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Gluten Free Baking Tips
If you have a gluten intolerance, wheat allergy or you're gluten-free by choice, you already know that making quality gluten-free baked goods poses a particular problem. It' gluten that gives bread its elasticity and cakes their lightness.
There are gluten-free flours available in most large supermarket. The good news is that you can also use plenty of naturally gluten-free flour alternatives for cakes, breads, cookies and pastries.
The most popular gluten-free flours are following: RICE, BUCKWHEAT, OAT, CORN, MILLET, COCONUT, CHESTNUT, CHICKPEA, ALMOND, HAZELNUT etc.
Tips for baking gluten-free cakes
- Make your own blend of flours or ground nuts and flours. Adding tapioca flour to a blend increases softness and absorbency, which is ideal for lighter cakes and pastries. Gluten free oats and oat flours add texture, which works well in cookies and muffins. Nut flours such as almond, hazelnut and pistachio are ideal in a blend for dense cakes and cookies.
- Polenta has a grainy texture, but brings moisture to the cakes.
- Adding xanthan gum or guar gum replaces the elastic qualities that gluten-free flours lack. You can add 1/4 teaspoon to every 200g flour which will help to reduce the risk of your cake crumbling and falling apart.
- Adding more liquid that stated in the recipe may be necessary in order to rehydrate gluten-free flour.
- Baking the cake for an extra 5-10 minutes may be necessary, due to the extra liquid content. You can test if the cake is cooked by inserting a skewer into the centre to see if it comes out clean.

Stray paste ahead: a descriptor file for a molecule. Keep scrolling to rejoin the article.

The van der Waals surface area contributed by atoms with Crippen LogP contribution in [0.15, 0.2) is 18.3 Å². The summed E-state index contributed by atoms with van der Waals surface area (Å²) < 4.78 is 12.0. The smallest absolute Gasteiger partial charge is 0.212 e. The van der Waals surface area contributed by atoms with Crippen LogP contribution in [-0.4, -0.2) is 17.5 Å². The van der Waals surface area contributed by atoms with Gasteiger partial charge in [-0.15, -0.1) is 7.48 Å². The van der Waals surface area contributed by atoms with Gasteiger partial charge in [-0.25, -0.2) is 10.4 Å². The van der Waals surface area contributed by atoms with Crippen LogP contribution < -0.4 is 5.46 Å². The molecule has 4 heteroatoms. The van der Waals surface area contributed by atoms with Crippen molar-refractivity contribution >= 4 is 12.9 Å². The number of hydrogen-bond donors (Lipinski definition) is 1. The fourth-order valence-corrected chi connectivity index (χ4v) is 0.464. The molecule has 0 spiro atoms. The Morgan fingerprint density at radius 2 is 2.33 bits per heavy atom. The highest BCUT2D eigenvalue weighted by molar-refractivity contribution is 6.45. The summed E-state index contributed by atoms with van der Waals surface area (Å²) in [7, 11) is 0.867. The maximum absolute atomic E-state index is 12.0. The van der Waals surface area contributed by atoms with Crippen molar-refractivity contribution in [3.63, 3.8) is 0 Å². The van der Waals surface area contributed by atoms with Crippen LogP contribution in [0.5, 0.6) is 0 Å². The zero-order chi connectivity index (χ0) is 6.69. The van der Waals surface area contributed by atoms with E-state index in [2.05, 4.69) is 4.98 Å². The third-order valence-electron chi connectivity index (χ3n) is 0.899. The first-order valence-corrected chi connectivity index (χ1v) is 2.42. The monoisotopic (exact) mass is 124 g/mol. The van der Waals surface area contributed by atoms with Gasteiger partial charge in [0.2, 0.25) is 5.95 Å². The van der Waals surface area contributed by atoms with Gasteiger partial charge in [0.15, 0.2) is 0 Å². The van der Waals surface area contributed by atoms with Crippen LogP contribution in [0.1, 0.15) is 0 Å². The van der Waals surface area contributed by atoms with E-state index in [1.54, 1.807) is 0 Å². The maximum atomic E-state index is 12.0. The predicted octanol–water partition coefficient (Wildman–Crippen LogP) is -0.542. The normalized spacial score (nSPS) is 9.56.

- Decreasing the temperature slightly and increasing the cooking time could diminish the risk of a burnt top as gluten-free bakes may brown quicker.
- Gluten-free baking powder is available to buy in supermarkets.
- Bicarbonate of soda is naturally gluten-free.
- Icing sugar is usually gluten free although it might contain starch as a bulking agent - typically cornstarch is used, but wheat starch could also be used.
- Oats don't contain gluten, but they are often prepared in an environment where wheat may be present so be sure to buy gluten-free oats.
Tips for baking gluten free breads
- As there is no gluten in the flour, no kneading is required. The dough is wetter consistency and it is more like batter than traditional dough.
- Make sure your bread is completely cooked before taking out from the oven. A cooking thermometer could be useful to check if it ready. The centre of the bread should be between 95°C-100°C.
- Gluten-free loaves continue to develop their structure until they are completely cool, so open the oven door and leave the loaf inside until it cools to room temperature.
Tips for baking gluten free pastries
- Add xanthan gum to gluten-free flour. It enchances elastic qualities that gluten-free flours lack, making it easier to work with and less likely to crumble.
- Add plenty of water to the gluten-free flour to prevent the pastry from becoming too dry when rolling out. It should be a little sticky before covering and resting in the fridge.
- Choose a chilled hard fat with a high melting point, such as butter.
- Resting the pastry is very important. This will give the flour enough time to absorb the water so it will become more manageable. Refrigerate for a minimum of an hour or overnight if preferred.
- When rolling the dough, do it between two sheets of cling film as the dough may be delicate, sticky and crumbly.
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